I was very skeptical about wanting to update it at first – nobody is interested in the minutiae of my life. There is certainly plenty of gimmick value in it (see Twittervision).
But it has started to show its benefits in a distributed development environment. You can get some updates on what people have been doing while you’ve been off-line (due to the different timezones), and you can drop notes on what you’re working on. It seems to make the working environment feel a bit "more real". And it has paid off a couple of times as I started to work on something I didn’t need to, or tried to locate someone at a conference 🙂
The key is that you get what you expect – anyone dropping these sorts of incessant updates to email or an IRC channel would look pretty foolish – but for Twitter, it’s just what you expect!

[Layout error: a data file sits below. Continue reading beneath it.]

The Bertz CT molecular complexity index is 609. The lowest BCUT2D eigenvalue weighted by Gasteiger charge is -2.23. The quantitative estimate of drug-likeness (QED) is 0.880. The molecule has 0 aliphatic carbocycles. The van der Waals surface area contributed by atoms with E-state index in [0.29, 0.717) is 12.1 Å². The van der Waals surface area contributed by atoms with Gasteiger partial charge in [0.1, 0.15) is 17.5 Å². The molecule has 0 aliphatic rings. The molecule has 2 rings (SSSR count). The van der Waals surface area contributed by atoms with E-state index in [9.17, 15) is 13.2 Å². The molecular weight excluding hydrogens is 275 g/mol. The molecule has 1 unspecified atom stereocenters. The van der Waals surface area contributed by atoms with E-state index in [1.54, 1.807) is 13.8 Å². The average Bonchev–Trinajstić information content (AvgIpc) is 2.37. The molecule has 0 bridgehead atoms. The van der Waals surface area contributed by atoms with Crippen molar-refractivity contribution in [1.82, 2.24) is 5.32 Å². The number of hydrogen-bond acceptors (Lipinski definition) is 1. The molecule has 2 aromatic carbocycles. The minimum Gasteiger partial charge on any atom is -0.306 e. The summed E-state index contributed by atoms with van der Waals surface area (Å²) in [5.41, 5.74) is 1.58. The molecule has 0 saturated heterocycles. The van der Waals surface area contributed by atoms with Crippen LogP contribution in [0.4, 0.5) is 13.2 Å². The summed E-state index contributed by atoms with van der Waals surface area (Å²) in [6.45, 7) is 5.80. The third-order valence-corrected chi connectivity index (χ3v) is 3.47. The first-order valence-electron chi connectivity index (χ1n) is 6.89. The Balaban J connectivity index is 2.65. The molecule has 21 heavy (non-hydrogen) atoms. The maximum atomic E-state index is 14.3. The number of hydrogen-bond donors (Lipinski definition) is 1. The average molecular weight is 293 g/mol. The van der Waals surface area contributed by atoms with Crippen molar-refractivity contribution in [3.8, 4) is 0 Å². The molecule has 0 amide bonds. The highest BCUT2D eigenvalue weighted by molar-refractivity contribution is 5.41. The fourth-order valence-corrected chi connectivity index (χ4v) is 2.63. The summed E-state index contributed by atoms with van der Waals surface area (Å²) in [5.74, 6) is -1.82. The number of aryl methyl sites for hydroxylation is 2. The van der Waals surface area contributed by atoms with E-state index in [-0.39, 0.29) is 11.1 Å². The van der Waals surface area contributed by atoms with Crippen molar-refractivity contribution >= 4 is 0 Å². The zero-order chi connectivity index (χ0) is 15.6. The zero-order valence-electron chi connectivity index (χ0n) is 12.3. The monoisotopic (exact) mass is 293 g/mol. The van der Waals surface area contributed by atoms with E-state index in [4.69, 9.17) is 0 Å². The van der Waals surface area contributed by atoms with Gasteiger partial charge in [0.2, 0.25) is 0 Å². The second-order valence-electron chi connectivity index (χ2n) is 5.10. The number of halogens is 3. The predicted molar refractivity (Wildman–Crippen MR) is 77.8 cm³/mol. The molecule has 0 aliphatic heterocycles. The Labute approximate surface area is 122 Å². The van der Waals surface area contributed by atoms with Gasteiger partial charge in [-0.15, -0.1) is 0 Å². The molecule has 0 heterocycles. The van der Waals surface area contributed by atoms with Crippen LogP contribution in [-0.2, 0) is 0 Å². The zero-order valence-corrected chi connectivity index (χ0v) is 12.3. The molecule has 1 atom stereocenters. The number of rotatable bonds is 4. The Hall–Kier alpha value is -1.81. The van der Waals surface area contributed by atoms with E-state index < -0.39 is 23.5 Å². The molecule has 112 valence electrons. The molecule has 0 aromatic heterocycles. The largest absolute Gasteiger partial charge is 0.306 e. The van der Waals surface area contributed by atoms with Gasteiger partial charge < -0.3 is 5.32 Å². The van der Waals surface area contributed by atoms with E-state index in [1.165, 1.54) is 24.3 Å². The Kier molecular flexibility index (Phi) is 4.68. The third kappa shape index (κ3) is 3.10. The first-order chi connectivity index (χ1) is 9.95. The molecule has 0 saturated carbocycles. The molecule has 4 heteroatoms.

I’m still unsure of how it will scale up to a large number of friends. I’ve already had to scale back the communication I get from it (I use Twitterific, and have set it to Growl notifications only – no pop-ups). I only lasted a day getting IM tweets, and I’m pretty sure it’s never going on my phone. The annoyance factor needs to stay down.
What I suspect will happen is that as it gets too much, I’ll need to start ignoring friends that have the worst signal-to-noise ratio. The ones that not only tell you what they are doing, but what they are still doing 🙂
So, still thinking it’s a little silly, but going to keep it up and see how it goes for a while longer.
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